The viral success of Snapchat's gender-swap filter doubled downloads of the app after its introduction in May. Some trans users have criticized the filter, but it also enabled one college student to catch an alleged sexual predator who turned out to be a cop.
According to NBC Bay Area, 20-year-old San Francisco area college student Ethan (whose last name was withheld for his privacy) used the filter to pose as an underage girl online. He was inspired to go catfishing for predators after one of his friends told him they were sexually abused as a child, Ethan told NBC.
Using Snapchat's gender-swap filter, he took a photo of himself swapped as a girl, and set up a Tinder profile with the name "Esther." A man messaged him there, saying, "Are you down to have some fun tonight?"
"I decided to take advantage of it," Ethan told NBC.
That man turned out to be Robert Davies, an officer for the San Mateo Police Department.
Ethan moved their Tinder conversation to Kik messenger, and then Snapchat's direct messaging, according to CBS, where the tone became more explicit. "Esther" told Davies that she was 16 years old, and asked if that bothered him. He said it didn't, according to police who saw screenshots of the conversation.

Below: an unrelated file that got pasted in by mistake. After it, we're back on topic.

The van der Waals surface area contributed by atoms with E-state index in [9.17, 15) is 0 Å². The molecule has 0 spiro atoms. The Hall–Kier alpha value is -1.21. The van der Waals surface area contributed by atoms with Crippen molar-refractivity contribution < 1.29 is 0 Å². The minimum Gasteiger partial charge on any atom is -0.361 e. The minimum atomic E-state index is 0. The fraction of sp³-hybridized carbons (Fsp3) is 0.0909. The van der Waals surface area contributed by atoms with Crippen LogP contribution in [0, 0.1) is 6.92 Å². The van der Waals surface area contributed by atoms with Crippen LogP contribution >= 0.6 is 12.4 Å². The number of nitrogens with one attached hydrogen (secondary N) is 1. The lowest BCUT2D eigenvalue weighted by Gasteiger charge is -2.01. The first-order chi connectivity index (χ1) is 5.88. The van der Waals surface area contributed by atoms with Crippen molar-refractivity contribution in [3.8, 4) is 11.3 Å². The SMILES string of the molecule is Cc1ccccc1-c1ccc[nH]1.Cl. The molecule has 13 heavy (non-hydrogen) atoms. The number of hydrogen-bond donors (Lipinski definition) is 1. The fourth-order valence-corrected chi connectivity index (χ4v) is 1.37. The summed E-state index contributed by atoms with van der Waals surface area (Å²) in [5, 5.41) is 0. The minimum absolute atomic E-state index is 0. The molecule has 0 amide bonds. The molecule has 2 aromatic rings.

The pair texted for over 12 hours. Because Snapchat notifies the other person when someone takes a screenshot of their conversation, getting evidence to send to authorities was tricky. Ethan said he had to turn his phone on airplane mode before taking several screenshots at once, to avoid the platform alerting Davies and possibly being blocked.
He sent the screenshots to the local police department's tip line, and Davies was arrested on one count of communicating with a minor for the purposes of committing a felony.
"While the criminal investigation is still running its course, this charge, if true, is disturbing and the conduct alleged violates the very values and principles of this department," a spokesperson for the San Mateo police department told Motherboard in an emailed statement.
“This alleged conduct, if true, is in no way a reflection of all that we stand for as a Department, and is an affront to the tenets of our department and our profession as a whole," San Mateo Police Chief Susan Manheimer said in the statement.
Davies is currently on paid leave, according to the San Mateo police department.